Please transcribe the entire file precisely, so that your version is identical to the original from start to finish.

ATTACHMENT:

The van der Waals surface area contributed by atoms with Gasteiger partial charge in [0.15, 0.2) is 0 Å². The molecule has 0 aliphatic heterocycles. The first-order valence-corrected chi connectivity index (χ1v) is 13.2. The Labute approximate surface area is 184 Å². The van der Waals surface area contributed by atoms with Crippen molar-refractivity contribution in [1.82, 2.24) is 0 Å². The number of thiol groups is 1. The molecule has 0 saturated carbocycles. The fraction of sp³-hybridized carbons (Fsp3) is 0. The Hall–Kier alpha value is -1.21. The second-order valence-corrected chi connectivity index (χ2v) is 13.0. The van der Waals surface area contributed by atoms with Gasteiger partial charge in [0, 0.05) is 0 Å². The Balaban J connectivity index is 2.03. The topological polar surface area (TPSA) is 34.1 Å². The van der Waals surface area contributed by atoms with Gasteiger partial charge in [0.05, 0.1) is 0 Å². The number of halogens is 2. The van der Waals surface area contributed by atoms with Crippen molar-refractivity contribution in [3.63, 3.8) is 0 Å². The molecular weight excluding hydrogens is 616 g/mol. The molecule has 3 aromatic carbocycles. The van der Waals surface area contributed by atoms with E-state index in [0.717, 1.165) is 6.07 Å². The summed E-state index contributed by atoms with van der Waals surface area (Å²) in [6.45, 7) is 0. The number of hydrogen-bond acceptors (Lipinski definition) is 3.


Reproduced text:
The van der Waals surface area contributed by atoms with Gasteiger partial charge in [0.15, 0.2) is 0 Å². The molecule has 0 aliphatic heterocycles. The first-order valence-corrected chi connectivity index (χ1v) is 13.2. The Labute approximate surface area is 184 Å². The van der Waals surface area contributed by atoms with Crippen molar-refractivity contribution in [1.82, 2.24) is 0 Å². The number of thiol groups is 1. The molecule has 0 saturated carbocycles. The fraction of sp³-hybridized carbons (Fsp3) is 0. The Hall–Kier alpha value is -1.21. The second-order valence-corrected chi connectivity index (χ2v) is 13.0. The van der Waals surface area contributed by atoms with Gasteiger partial charge in [0, 0.05) is 0 Å². The Balaban J connectivity index is 2.03. The topological polar surface area (TPSA) is 34.1 Å². The van der Waals surface area contributed by atoms with Gasteiger partial charge in [0.05, 0.1) is 0 Å². The number of halogens is 2. The van der Waals surface area contributed by atoms with Crippen molar-refractivity contribution in [3.63, 3.8) is 0 Å². The molecular weight excluding hydrogens is 616 g/mol. The molecule has 3 aromatic carbocycles. The van der Waals surface area contributed by atoms with E-state index in [0.717, 1.165) is 6.07 Å². The summed E-state index contributed by atoms with van der Waals surface area (Å²) in [6.45, 7) is 0. The number of hydrogen-bond acceptors (Lipinski definition) is 3.